More than 2,000 foreign women and children are being held in detention camps in Syria after moving with their husbands to join ISIS. After their husbands are captured or killed, many of their families also find themselves captured and “trapped in a legal and political limbo with no foreseeable way out”, as they are unwanted by both their home countries (who view them as an extremist threat) and those controlling territories in the now-stateless Syria. The lack of any internationally recognised authorities in the area makes the situation even more difficult.
Foreign governments like the US do provide some aid to local administrations, but it is not enough to make a significant impact, especially when the issue is so complex; the women and children in the camps have not been accused of any crimes and detaining seasoned jihadists and their families poses very real security threats, especially because it can be hard to determine the roles women may have performed in ISIS and how much of the ideology they still endorse. While courts exist to try Syrians for crimes committed under ISIS, they do not try foreigners.
By far the biggest concern are the more than 900 children who are being detained. They did not choose to join ISIS, and many suffer from health problems, lack any official citizenship, and have missed years of school as a result of the conflict.
Visiting one of the largest of these camps, Roj, journalists from the New York Times were allowed by Kurdish officials to interview Arab women but not to interview or photograph Western women in case it complicated negotiations with their home governments about their return. However, they spoke informally with some Western women, some of whom said their husbands had forced them to go to Syria and others saying their decision to go to the country had been a regrettable mistake.
A 24 year old German woman, who came to Syria with her German husband and three children, acknowledged that she had come to the country voluntarily, but said, “Of course we made mistakes, but anyone can make a mistake”. She said that life under ISIS had been worse than she was expected, but that escape was impossible once you had arrived.
Sarah Ibrahim, 31, and her two sons, originally from Morocco, are three of those being held. Speaking to the New York Times, Ibrahim voiced her frustration about the limbo she has found herself in; “You told us to leave ISIS and we left, but we are still considered ISIS. So who is responsible for us? Who will determine our fate?”
Abdul-Karim Omar, an official in the local Kurdish administration controlling Roj, where approximately 14000 foreigners from about 40 countries are being held, said, “We are working responsibly, but the international community is trying to flee from its responsibilities”. His administration has imprisoned more than 400 foreign fighters and his role within it is to persuade governments to take their citizens back, but this has not been successful, with many countries simply ignoring him. He said, “This is a ball of fire that everyone is trying to get rid of and threw to us”. In this case, the US is helping finance their detention to prevent prison breaks, but is not providing long-term resolutions to the problem of detaining so many families, and while international law would require their countries to take them in if they made their way home, the governments of these foreign detainees are not obliged to actively repatriate them.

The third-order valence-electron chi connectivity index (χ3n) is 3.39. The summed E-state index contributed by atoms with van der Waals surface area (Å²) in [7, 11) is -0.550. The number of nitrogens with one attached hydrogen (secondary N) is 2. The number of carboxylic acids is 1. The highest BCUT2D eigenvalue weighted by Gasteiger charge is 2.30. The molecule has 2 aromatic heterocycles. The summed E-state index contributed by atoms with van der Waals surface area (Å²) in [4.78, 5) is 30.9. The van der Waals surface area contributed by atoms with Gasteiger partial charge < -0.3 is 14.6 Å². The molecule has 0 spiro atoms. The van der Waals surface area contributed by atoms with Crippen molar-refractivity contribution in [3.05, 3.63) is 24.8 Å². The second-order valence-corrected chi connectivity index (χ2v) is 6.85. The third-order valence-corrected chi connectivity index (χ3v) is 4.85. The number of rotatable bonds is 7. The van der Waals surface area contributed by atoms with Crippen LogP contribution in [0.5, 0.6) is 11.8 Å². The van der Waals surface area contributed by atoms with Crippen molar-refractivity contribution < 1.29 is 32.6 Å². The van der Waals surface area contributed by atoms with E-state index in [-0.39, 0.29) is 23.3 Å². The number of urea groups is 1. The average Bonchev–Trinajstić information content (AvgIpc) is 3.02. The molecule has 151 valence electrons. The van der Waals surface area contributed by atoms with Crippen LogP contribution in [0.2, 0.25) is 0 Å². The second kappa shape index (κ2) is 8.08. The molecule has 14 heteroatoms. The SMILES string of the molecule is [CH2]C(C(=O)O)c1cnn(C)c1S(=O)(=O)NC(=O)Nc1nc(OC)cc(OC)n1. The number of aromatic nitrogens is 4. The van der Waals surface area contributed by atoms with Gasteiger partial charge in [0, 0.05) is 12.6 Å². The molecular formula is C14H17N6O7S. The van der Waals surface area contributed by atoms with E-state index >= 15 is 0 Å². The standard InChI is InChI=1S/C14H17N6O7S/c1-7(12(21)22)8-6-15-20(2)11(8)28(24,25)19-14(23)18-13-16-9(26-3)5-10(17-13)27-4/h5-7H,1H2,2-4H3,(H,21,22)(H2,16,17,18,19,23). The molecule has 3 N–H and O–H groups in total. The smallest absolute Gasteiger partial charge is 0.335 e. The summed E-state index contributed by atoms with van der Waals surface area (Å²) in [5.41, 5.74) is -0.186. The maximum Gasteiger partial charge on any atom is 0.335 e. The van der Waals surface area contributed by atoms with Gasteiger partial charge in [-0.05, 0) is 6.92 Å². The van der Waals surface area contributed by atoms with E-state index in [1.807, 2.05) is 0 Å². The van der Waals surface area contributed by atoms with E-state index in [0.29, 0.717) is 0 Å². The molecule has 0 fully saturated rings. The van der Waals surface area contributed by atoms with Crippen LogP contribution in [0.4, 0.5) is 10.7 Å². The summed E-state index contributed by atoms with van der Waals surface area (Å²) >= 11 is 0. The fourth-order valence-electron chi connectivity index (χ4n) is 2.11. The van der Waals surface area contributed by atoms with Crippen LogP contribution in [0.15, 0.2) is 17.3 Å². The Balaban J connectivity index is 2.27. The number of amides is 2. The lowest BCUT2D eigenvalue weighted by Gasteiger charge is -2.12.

Nadim Houry, director of the terrorism and counterterrorism programme for the group Human Rights Watch, dismissed the reasons governments have given for not taking their people back as excuses and a lack of political will. Such reasons given have been a lack of consular facilities or security concerns. He said, “Some of [the detainees] may have committed crimes, but most of them were probably housewives, so you can’t just lump them together with people who committed beheadings. What is troubling is that lots of them are children, and young children at that”.
Most Europeans want to go home even if they will stand trial, but few Arabs do as they fear they will be tortured or executed. In Iraq, many women who once lived with members of ISIS face swift trials and death sentences for their supposed support of the group.
As Western countries deal with the migrant crisis and the return of foreign fighters who have not been captured, in addition to dealing with the continued risk of extremism from ISIS, repatriating the families of those who have fought for ISIS presents another challenge, but none the less one that must be solved.
Hubbard, B. (2018) ‘Wives and Children of ISIS: Warehoused in Syria, Unwanted Back Home’. [online] 4 July. https://www.nytimes.com/2018/07/04/world/middleeast/islamic-state-families-syria.html. [Accessed 10 July 2018].
Khatib, L. et al. (2017) Western Policy Towards Syria: Applying Lessons Learned. Research Paper. London: Chatham House.